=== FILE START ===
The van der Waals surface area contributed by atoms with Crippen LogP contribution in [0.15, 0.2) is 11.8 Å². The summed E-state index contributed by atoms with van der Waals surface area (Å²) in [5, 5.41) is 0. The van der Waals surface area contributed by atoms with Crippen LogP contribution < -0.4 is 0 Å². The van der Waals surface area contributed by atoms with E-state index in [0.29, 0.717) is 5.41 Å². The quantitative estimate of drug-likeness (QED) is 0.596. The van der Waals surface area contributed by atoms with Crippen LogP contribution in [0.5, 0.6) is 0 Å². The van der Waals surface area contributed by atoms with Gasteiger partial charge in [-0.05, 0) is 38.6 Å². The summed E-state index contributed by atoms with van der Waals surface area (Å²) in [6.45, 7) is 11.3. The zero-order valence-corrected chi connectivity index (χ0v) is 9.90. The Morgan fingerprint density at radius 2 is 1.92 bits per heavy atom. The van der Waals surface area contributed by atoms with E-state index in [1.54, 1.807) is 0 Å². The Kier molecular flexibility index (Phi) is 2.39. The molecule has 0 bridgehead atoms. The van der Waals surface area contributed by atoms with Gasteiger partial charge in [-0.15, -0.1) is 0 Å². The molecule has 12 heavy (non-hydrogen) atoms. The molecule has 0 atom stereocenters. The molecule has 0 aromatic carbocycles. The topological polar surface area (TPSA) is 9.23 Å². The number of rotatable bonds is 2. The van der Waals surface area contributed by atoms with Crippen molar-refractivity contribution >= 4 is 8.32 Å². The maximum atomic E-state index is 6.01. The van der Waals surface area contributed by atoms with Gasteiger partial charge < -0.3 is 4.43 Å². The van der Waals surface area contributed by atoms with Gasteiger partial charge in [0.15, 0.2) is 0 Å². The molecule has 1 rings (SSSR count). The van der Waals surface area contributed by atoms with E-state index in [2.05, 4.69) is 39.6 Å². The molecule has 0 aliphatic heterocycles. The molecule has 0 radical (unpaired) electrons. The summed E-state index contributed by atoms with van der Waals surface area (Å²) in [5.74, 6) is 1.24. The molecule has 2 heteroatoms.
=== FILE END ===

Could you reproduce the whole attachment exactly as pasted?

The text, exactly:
The van der Waals surface area contributed by atoms with Crippen LogP contribution in [0.15, 0.2) is 11.8 Å². The summed E-state index contributed by atoms with van der Waals surface area (Å²) in [5, 5.41) is 0. The van der Waals surface area contributed by atoms with Crippen LogP contribution < -0.4 is 0 Å². The van der Waals surface area contributed by atoms with E-state index in [0.29, 0.717) is 5.41 Å². The quantitative estimate of drug-likeness (QED) is 0.596. The van der Waals surface area contributed by atoms with Crippen LogP contribution in [0.5, 0.6) is 0 Å². The van der Waals surface area contributed by atoms with Gasteiger partial charge in [-0.05, 0) is 38.6 Å². The summed E-state index contributed by atoms with van der Waals surface area (Å²) in [6.45, 7) is 11.3. The zero-order valence-corrected chi connectivity index (χ0v) is 9.90. The Morgan fingerprint density at radius 2 is 1.92 bits per heavy atom. The van der Waals surface area contributed by atoms with E-state index in [1.54, 1.807) is 0 Å². The Kier molecular flexibility index (Phi) is 2.39. The molecule has 0 bridgehead atoms. The van der Waals surface area contributed by atoms with Gasteiger partial charge in [-0.15, -0.1) is 0 Å². The molecule has 12 heavy (non-hydrogen) atoms. The molecule has 0 atom stereocenters. The molecule has 0 aromatic carbocycles. The topological polar surface area (TPSA) is 9.23 Å². The number of rotatable bonds is 2. The van der Waals surface area contributed by atoms with Crippen molar-refractivity contribution >= 4 is 8.32 Å². The maximum atomic E-state index is 6.01. The van der Waals surface area contributed by atoms with Gasteiger partial charge < -0.3 is 4.43 Å². The van der Waals surface area contributed by atoms with Gasteiger partial charge in [0.15, 0.2) is 0 Å². The molecule has 1 rings (SSSR count). The van der Waals surface area contributed by atoms with E-state index in [2.05, 4.69) is 39.6 Å². The molecule has 0 aliphatic heterocycles. The molecule has 0 radical (unpaired) electrons. The summed E-state index contributed by atoms with van der Waals surface area (Å²) in [5.74, 6) is 1.24. The molecule has 2 heteroatoms.